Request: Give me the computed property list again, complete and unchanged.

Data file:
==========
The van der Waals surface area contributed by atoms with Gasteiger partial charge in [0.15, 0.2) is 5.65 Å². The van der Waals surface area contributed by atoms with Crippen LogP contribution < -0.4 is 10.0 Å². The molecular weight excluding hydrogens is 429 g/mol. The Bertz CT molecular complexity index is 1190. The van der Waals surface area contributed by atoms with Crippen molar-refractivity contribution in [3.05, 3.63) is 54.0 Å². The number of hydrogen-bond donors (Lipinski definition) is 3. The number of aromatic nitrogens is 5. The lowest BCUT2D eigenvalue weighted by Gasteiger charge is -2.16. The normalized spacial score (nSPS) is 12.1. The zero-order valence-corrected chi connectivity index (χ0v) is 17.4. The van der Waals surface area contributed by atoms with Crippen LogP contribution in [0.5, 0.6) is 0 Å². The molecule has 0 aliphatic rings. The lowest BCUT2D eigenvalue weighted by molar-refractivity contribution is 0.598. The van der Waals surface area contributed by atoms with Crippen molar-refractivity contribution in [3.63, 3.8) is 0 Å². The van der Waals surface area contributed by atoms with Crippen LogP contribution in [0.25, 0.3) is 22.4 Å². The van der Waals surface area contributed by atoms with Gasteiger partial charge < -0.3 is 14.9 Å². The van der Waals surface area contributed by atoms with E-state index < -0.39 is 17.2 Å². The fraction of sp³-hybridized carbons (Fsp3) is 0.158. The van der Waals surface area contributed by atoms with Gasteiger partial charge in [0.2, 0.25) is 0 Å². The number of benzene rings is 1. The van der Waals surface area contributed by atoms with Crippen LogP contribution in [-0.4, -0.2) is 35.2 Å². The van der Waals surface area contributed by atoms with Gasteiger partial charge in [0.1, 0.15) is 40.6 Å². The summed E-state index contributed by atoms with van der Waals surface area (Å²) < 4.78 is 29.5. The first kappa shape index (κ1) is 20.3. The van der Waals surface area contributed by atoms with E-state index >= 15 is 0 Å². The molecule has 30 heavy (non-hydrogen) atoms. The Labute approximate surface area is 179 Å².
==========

The van der Waals surface area contributed by atoms with Gasteiger partial charge in [0.15, 0.2) is 5.65 Å². The van der Waals surface area contributed by atoms with Crippen LogP contribution < -0.4 is 10.0 Å². The molecular weight excluding hydrogens is 429 g/mol. The Bertz CT molecular complexity index is 1190. The van der Waals surface area contributed by atoms with Crippen molar-refractivity contribution in [3.05, 3.63) is 54.0 Å². The number of hydrogen-bond donors (Lipinski definition) is 3. The number of aromatic nitrogens is 5. The lowest BCUT2D eigenvalue weighted by Gasteiger charge is -2.16. The normalized spacial score (nSPS) is 12.1. The zero-order valence-corrected chi connectivity index (χ0v) is 17.4. The van der Waals surface area contributed by atoms with Crippen LogP contribution in [0.5, 0.6) is 0 Å². The molecule has 0 aliphatic rings. The lowest BCUT2D eigenvalue weighted by molar-refractivity contribution is 0.598. The van der Waals surface area contributed by atoms with Crippen molar-refractivity contribution in [3.63, 3.8) is 0 Å². The van der Waals surface area contributed by atoms with Crippen LogP contribution in [0.25, 0.3) is 22.4 Å². The van der Waals surface area contributed by atoms with Gasteiger partial charge < -0.3 is 14.9 Å². The van der Waals surface area contributed by atoms with E-state index < -0.39 is 17.2 Å². The fraction of sp³-hybridized carbons (Fsp3) is 0.158. The van der Waals surface area contributed by atoms with Gasteiger partial charge in [0.2, 0.25) is 0 Å². The number of benzene rings is 1. The van der Waals surface area contributed by atoms with Crippen LogP contribution in [-0.4, -0.2) is 35.2 Å². The van der Waals surface area contributed by atoms with Gasteiger partial charge in [0.1, 0.15) is 40.6 Å². The summed E-state index contributed by atoms with van der Waals surface area (Å²) < 4.78 is 29.5. The first kappa shape index (κ1) is 20.3. The van der Waals surface area contributed by atoms with E-state index >= 15 is 0 Å². The molecule has 30 heavy (non-hydrogen) atoms. The Labute approximate surface area is 179 Å².